A website from the Massachusetts Historical Society; founded 1791.
close

Browsing: Adams Family Correspondence, Volume 2


Search for a response to this letter.

Docno: ADMS-04-02-02-0310

Author: Adams, John
Recipient: Adams, Abigail
Date: 1778-02-13

John Adams to Abigail Adams

[salute] Dearest of Friends

I had not been 20 Minutes in this House before I had the Happiness to see Captn. Tucker, and a Midshipman, coming for me.2 We shall be soon on Board, and may God prosper our Voyage, in every Stage of it, as much as at the Beginning, and send to you, my dear Children and all my Friends, the choisest of Blessings—so Wishes and prays yours, with an Ardour, that neither Absence, nor any other Event can abate,
[signed] John Adams
Johnny sends his Duty to his Mamma and his Love to his sister and Brothers. He behaves like a Man.
RC (Adams Papers); addressed: “Mrs. Adams”; docketed in an unidentified hand.
1. The house of AA 's uncle Norton Quincy was on his Mount Wollaston farm, in that part of Quincy Bay still known as Adams Shore, just east of where Black's Creek empties into the Atlantic. (This farm later passed into the possession of the Adamses, and here soon after the Civil War JQA2 built his { 389 } home called “Merrymount” from its proximity to the site of Thomas Morton's famous maypole. See CFA2, Three Episodes , vol. 1: chs. 10–19. A state highway marker has been placed near the site of the maypole.) Norton Quincy's house is pretty accurately located, by a building called “Quinzey,” on “A Plan of the Town and Chart of the Harbour of Boston” in the Gentleman's Magazine for Jan. 1775, which is reproduced in the first volume of the present work.
2. Capt. Samuel Tucker (1747–1833) commanded the Boston, a 24-gun Continental frigate launched at Newburyport in June 1776 ( DAB ; Dict. Amer. Fighting Ships ). His instructions from the Navy Board in Boston concerning this voyage are printed in JA's Works , 3:94, note. There is implied if not explicit evidence in JA 's papers, comparatively scanty as they are at this time, that his appointment as joint minister and particularly his sailing arrangements were kept as secret as possible, no doubt in order to avoid alerting British cruisers in New England waters. This may well be the reason why he embarked at Braintree rather than Boston. It will be noted from subsequent letters (and there are others in the files to the same effect) that JA left for France without taking care of pressing legal business and that some of his close friends and family connections did not know of his appointment until after he had sailed.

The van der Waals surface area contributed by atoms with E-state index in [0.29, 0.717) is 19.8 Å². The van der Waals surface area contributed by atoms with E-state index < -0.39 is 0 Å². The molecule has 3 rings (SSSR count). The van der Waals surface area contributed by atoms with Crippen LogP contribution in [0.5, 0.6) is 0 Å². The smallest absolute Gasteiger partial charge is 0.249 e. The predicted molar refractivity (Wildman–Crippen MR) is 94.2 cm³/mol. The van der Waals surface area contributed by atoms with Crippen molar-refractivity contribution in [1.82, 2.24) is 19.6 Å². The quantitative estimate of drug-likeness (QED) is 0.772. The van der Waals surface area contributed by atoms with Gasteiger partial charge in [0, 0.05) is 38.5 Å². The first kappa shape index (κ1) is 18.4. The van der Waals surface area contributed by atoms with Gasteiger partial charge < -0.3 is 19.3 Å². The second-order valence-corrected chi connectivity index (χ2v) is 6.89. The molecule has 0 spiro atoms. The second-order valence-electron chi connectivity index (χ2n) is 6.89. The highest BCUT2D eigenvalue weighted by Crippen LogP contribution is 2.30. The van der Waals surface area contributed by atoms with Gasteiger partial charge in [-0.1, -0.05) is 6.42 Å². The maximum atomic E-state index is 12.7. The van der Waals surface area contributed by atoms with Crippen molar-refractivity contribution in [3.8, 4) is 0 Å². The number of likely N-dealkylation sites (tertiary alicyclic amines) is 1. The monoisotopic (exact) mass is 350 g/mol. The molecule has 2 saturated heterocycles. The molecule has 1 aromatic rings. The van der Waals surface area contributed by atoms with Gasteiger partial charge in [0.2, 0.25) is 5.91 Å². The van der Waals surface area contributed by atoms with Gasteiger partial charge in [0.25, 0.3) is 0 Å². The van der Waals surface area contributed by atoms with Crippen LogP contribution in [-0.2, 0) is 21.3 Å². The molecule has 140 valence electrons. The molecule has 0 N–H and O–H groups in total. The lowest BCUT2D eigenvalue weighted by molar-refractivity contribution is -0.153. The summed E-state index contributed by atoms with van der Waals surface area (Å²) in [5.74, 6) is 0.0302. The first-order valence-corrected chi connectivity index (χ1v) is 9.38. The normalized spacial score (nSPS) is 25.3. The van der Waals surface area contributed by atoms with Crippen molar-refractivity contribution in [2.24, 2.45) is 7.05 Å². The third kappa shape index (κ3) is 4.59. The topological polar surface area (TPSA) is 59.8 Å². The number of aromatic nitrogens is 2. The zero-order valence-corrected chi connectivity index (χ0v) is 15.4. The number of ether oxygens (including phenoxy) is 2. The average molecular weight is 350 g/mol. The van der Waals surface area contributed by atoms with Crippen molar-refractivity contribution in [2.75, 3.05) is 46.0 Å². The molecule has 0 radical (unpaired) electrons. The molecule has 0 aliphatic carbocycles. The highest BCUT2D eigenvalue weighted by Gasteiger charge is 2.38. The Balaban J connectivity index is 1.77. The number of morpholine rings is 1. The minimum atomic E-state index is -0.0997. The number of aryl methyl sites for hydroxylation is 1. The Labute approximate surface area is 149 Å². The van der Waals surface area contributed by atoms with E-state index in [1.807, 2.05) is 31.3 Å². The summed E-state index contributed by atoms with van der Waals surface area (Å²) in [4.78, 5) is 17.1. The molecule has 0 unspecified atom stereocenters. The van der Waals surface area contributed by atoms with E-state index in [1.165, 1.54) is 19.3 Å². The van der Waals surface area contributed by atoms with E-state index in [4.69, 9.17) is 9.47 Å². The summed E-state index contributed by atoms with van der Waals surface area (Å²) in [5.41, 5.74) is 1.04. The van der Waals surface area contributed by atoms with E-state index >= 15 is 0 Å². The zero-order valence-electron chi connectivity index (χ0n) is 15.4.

Docno: ADMS-04-02-02-0311

Author: Adams, John
Recipient: Adams, Abigail
Date: 1778-02-13

John Adams to Abigail Adams

[salute] Dearest of Friends

I am favoured with an unexpected Opportunity, by Mr. Woodward the lame Man who once lived at Mr. Belchers, and who promises in a very kind manner to take great Care of the Letter, to inform you of our Safe Passage from the Moon head, on Board the ship.1—The seas ran very high, and the Spray of the seas would have wet Us, but Captn. Tucker kindly brought great Coats on Purpose with which he covered Up me and John so that We came very dry.—Tomorrow Morning We sail.—God bless you, and my Nabby, my Charley, my Tommy and all my Friends.

[salute] Yours, ever, ever, ever yours,

[signed] John Adams
1. JA 's term “Moon head” is puzzling, but from various sources it is known that he and JQA walked from Norton Quincy's across Hough's Neck (the peninsula that forms Quincy Bay on the southeast) to a barge which took them to the Boston lying in Nantasket Roads. See AA to Thaxter, 15–18 Feb., following; JA, Diary and Autobiography , 2:269–271; 4:6–7. The fullest contemporary record of the voyage is JA 's own Diary, beginning in vol. 2 as just cited, supplemented by Tucker's log (quoted in editorial notes on the Diary entries) and also by the retrospective account in JA 's Autobiography, beginning in vol. 4 as cited.
{ 390 }